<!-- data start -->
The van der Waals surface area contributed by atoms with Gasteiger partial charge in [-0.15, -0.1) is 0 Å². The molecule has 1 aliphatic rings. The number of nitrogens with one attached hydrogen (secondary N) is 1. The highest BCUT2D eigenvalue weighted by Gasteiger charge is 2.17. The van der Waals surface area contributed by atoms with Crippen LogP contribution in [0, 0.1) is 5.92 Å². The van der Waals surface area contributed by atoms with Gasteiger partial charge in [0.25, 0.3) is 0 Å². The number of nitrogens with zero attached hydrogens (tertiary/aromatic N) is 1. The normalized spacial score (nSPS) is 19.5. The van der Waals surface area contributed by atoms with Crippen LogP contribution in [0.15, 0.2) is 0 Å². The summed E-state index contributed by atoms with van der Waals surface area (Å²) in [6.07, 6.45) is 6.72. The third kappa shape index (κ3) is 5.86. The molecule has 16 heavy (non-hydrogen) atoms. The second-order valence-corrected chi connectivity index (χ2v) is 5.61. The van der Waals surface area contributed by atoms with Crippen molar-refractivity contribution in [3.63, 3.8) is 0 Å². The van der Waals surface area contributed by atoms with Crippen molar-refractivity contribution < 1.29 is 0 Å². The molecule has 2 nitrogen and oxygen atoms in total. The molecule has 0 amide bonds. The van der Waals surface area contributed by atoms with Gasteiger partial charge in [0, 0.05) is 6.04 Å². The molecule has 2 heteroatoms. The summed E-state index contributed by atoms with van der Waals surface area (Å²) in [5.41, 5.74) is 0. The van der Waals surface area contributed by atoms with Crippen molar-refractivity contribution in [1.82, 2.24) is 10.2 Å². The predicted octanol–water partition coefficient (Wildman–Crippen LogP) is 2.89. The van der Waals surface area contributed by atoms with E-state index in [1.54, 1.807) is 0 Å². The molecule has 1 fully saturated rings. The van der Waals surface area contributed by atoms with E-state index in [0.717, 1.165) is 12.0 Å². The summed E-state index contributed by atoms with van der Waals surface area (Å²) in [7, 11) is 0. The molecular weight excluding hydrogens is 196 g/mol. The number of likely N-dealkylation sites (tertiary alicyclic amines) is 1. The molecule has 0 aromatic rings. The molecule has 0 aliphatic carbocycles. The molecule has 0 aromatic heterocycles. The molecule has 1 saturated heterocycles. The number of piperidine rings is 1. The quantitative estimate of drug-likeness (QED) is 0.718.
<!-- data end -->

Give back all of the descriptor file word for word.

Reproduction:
The van der Waals surface area contributed by atoms with Gasteiger partial charge in [-0.15, -0.1) is 0 Å². The molecule has 1 aliphatic rings. The number of nitrogens with one attached hydrogen (secondary N) is 1. The highest BCUT2D eigenvalue weighted by Gasteiger charge is 2.17. The van der Waals surface area contributed by atoms with Crippen LogP contribution in [0, 0.1) is 5.92 Å². The van der Waals surface area contributed by atoms with Gasteiger partial charge in [0.25, 0.3) is 0 Å². The number of nitrogens with zero attached hydrogens (tertiary/aromatic N) is 1. The normalized spacial score (nSPS) is 19.5. The van der Waals surface area contributed by atoms with Crippen LogP contribution in [0.15, 0.2) is 0 Å². The summed E-state index contributed by atoms with van der Waals surface area (Å²) in [6.07, 6.45) is 6.72. The third kappa shape index (κ3) is 5.86. The molecule has 16 heavy (non-hydrogen) atoms. The second-order valence-corrected chi connectivity index (χ2v) is 5.61. The van der Waals surface area contributed by atoms with Crippen molar-refractivity contribution in [3.63, 3.8) is 0 Å². The van der Waals surface area contributed by atoms with Crippen molar-refractivity contribution < 1.29 is 0 Å². The molecule has 2 nitrogen and oxygen atoms in total. The molecule has 0 amide bonds. The van der Waals surface area contributed by atoms with Gasteiger partial charge in [0, 0.05) is 6.04 Å². The molecule has 2 heteroatoms. The summed E-state index contributed by atoms with van der Waals surface area (Å²) in [5.41, 5.74) is 0. The van der Waals surface area contributed by atoms with Crippen molar-refractivity contribution in [1.82, 2.24) is 10.2 Å². The predicted octanol–water partition coefficient (Wildman–Crippen LogP) is 2.89. The van der Waals surface area contributed by atoms with E-state index in [1.54, 1.807) is 0 Å². The molecule has 1 fully saturated rings. The van der Waals surface area contributed by atoms with E-state index in [0.717, 1.165) is 12.0 Å². The summed E-state index contributed by atoms with van der Waals surface area (Å²) in [7, 11) is 0. The molecular weight excluding hydrogens is 196 g/mol. The number of likely N-dealkylation sites (tertiary alicyclic amines) is 1. The molecule has 0 aromatic rings. The molecule has 0 aliphatic carbocycles. The molecule has 0 aromatic heterocycles. The molecule has 1 saturated heterocycles. The number of piperidine rings is 1. The quantitative estimate of drug-likeness (QED) is 0.718.